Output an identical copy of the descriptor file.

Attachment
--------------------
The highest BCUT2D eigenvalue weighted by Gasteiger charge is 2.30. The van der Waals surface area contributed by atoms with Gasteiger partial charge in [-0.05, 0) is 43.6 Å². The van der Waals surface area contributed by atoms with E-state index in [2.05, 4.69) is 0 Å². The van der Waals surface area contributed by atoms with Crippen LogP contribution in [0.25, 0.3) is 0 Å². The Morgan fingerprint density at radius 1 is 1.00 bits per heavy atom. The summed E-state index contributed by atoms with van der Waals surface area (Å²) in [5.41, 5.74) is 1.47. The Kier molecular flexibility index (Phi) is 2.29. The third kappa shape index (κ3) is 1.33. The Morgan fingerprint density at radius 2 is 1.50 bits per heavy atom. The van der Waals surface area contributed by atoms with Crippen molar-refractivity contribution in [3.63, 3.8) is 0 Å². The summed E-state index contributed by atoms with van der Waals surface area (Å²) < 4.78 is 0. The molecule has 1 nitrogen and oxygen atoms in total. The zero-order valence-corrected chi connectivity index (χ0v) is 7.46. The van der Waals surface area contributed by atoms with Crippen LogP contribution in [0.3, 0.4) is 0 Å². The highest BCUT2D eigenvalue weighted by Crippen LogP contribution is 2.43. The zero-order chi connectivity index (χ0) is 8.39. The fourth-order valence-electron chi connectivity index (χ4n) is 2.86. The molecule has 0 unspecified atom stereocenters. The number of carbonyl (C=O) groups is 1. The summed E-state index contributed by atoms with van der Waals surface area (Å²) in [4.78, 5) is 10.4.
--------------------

The highest BCUT2D eigenvalue weighted by Gasteiger charge is 2.30. The van der Waals surface area contributed by atoms with Gasteiger partial charge in [-0.05, 0) is 43.6 Å². The van der Waals surface area contributed by atoms with E-state index in [2.05, 4.69) is 0 Å². The van der Waals surface area contributed by atoms with Crippen LogP contribution in [0.25, 0.3) is 0 Å². The Morgan fingerprint density at radius 1 is 1.00 bits per heavy atom. The summed E-state index contributed by atoms with van der Waals surface area (Å²) in [5.41, 5.74) is 1.47. The Kier molecular flexibility index (Phi) is 2.29. The third kappa shape index (κ3) is 1.33. The Morgan fingerprint density at radius 2 is 1.50 bits per heavy atom. The van der Waals surface area contributed by atoms with Crippen molar-refractivity contribution in [3.63, 3.8) is 0 Å². The summed E-state index contributed by atoms with van der Waals surface area (Å²) < 4.78 is 0. The molecule has 1 nitrogen and oxygen atoms in total. The zero-order valence-corrected chi connectivity index (χ0v) is 7.46. The van der Waals surface area contributed by atoms with Crippen LogP contribution in [0.3, 0.4) is 0 Å². The highest BCUT2D eigenvalue weighted by Crippen LogP contribution is 2.43. The zero-order chi connectivity index (χ0) is 8.39. The fourth-order valence-electron chi connectivity index (χ4n) is 2.86. The molecule has 0 unspecified atom stereocenters. The number of carbonyl (C=O) groups is 1. The summed E-state index contributed by atoms with van der Waals surface area (Å²) in [4.78, 5) is 10.4.